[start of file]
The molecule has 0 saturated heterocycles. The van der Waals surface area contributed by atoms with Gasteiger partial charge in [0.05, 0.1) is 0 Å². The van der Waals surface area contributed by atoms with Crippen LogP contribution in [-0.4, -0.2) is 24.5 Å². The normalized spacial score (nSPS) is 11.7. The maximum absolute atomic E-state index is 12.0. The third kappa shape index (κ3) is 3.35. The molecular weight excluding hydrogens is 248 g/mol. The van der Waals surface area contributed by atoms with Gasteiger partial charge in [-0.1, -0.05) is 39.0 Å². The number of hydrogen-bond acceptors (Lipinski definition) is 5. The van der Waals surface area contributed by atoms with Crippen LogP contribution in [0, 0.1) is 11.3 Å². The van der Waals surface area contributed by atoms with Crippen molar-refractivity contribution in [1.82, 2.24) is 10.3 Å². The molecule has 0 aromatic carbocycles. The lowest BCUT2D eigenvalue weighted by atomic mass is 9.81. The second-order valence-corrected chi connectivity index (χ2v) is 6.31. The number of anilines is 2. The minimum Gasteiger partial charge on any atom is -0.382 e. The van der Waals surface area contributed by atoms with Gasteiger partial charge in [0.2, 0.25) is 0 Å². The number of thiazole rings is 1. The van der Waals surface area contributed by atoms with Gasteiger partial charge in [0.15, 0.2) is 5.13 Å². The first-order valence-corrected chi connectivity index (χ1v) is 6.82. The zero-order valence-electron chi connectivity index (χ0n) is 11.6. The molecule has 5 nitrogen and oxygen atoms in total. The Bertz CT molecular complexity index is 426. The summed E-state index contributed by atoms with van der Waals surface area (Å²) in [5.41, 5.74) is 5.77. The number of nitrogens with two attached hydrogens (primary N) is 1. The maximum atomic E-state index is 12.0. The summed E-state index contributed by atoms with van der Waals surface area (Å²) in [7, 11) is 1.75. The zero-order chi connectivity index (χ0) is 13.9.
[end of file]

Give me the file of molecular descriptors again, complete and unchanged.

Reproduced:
The molecule has 0 saturated heterocycles. The van der Waals surface area contributed by atoms with Gasteiger partial charge in [0.05, 0.1) is 0 Å². The van der Waals surface area contributed by atoms with Crippen LogP contribution in [-0.4, -0.2) is 24.5 Å². The normalized spacial score (nSPS) is 11.7. The maximum absolute atomic E-state index is 12.0. The third kappa shape index (κ3) is 3.35. The molecular weight excluding hydrogens is 248 g/mol. The van der Waals surface area contributed by atoms with Gasteiger partial charge in [-0.1, -0.05) is 39.0 Å². The number of hydrogen-bond acceptors (Lipinski definition) is 5. The van der Waals surface area contributed by atoms with Crippen LogP contribution in [0, 0.1) is 11.3 Å². The van der Waals surface area contributed by atoms with Crippen molar-refractivity contribution in [1.82, 2.24) is 10.3 Å². The molecule has 0 aromatic carbocycles. The lowest BCUT2D eigenvalue weighted by atomic mass is 9.81. The second-order valence-corrected chi connectivity index (χ2v) is 6.31. The number of anilines is 2. The minimum Gasteiger partial charge on any atom is -0.382 e. The van der Waals surface area contributed by atoms with Gasteiger partial charge in [0.2, 0.25) is 0 Å². The number of thiazole rings is 1. The van der Waals surface area contributed by atoms with Gasteiger partial charge in [0.15, 0.2) is 5.13 Å². The first-order valence-corrected chi connectivity index (χ1v) is 6.82. The zero-order valence-electron chi connectivity index (χ0n) is 11.6. The molecule has 5 nitrogen and oxygen atoms in total. The Bertz CT molecular complexity index is 426. The summed E-state index contributed by atoms with van der Waals surface area (Å²) in [5.41, 5.74) is 5.77. The number of nitrogens with two attached hydrogens (primary N) is 1. The maximum atomic E-state index is 12.0. The summed E-state index contributed by atoms with van der Waals surface area (Å²) in [7, 11) is 1.75. The zero-order chi connectivity index (χ0) is 13.9.